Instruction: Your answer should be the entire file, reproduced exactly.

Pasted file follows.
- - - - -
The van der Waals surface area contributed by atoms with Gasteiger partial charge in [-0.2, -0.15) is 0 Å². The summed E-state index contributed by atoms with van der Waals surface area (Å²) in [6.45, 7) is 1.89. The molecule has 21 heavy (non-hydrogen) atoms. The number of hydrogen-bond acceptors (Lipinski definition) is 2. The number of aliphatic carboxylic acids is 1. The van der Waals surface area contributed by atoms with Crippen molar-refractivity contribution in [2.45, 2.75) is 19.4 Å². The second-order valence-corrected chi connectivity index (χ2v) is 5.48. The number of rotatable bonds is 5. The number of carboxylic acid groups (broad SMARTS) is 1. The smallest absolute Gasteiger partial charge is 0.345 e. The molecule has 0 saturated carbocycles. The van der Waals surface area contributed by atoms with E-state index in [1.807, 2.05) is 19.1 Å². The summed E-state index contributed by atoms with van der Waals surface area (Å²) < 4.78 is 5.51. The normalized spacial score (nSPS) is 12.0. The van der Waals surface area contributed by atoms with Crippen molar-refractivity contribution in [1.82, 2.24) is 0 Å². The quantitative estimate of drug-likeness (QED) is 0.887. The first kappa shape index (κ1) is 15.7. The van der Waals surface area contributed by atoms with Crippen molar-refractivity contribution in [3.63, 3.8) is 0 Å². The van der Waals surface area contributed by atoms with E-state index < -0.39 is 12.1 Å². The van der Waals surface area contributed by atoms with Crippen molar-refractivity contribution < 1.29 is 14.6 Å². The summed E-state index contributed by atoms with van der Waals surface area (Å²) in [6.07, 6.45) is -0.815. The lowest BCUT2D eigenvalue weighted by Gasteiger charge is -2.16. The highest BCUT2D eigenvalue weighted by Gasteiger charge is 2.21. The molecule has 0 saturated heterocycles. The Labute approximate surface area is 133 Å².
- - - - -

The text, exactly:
The van der Waals surface area contributed by atoms with Gasteiger partial charge in [-0.2, -0.15) is 0 Å². The summed E-state index contributed by atoms with van der Waals surface area (Å²) in [6.45, 7) is 1.89. The molecule has 21 heavy (non-hydrogen) atoms. The number of hydrogen-bond acceptors (Lipinski definition) is 2. The number of aliphatic carboxylic acids is 1. The van der Waals surface area contributed by atoms with Crippen molar-refractivity contribution in [2.45, 2.75) is 19.4 Å². The second-order valence-corrected chi connectivity index (χ2v) is 5.48. The number of rotatable bonds is 5. The number of carboxylic acid groups (broad SMARTS) is 1. The smallest absolute Gasteiger partial charge is 0.345 e. The molecule has 0 saturated carbocycles. The van der Waals surface area contributed by atoms with E-state index in [1.807, 2.05) is 19.1 Å². The summed E-state index contributed by atoms with van der Waals surface area (Å²) < 4.78 is 5.51. The normalized spacial score (nSPS) is 12.0. The van der Waals surface area contributed by atoms with Crippen molar-refractivity contribution in [1.82, 2.24) is 0 Å². The quantitative estimate of drug-likeness (QED) is 0.887. The first kappa shape index (κ1) is 15.7. The van der Waals surface area contributed by atoms with Crippen molar-refractivity contribution in [3.63, 3.8) is 0 Å². The van der Waals surface area contributed by atoms with E-state index < -0.39 is 12.1 Å². The van der Waals surface area contributed by atoms with Crippen molar-refractivity contribution < 1.29 is 14.6 Å². The summed E-state index contributed by atoms with van der Waals surface area (Å²) in [6.07, 6.45) is -0.815. The lowest BCUT2D eigenvalue weighted by Gasteiger charge is -2.16. The highest BCUT2D eigenvalue weighted by Gasteiger charge is 2.21. The molecule has 0 saturated heterocycles. The Labute approximate surface area is 133 Å².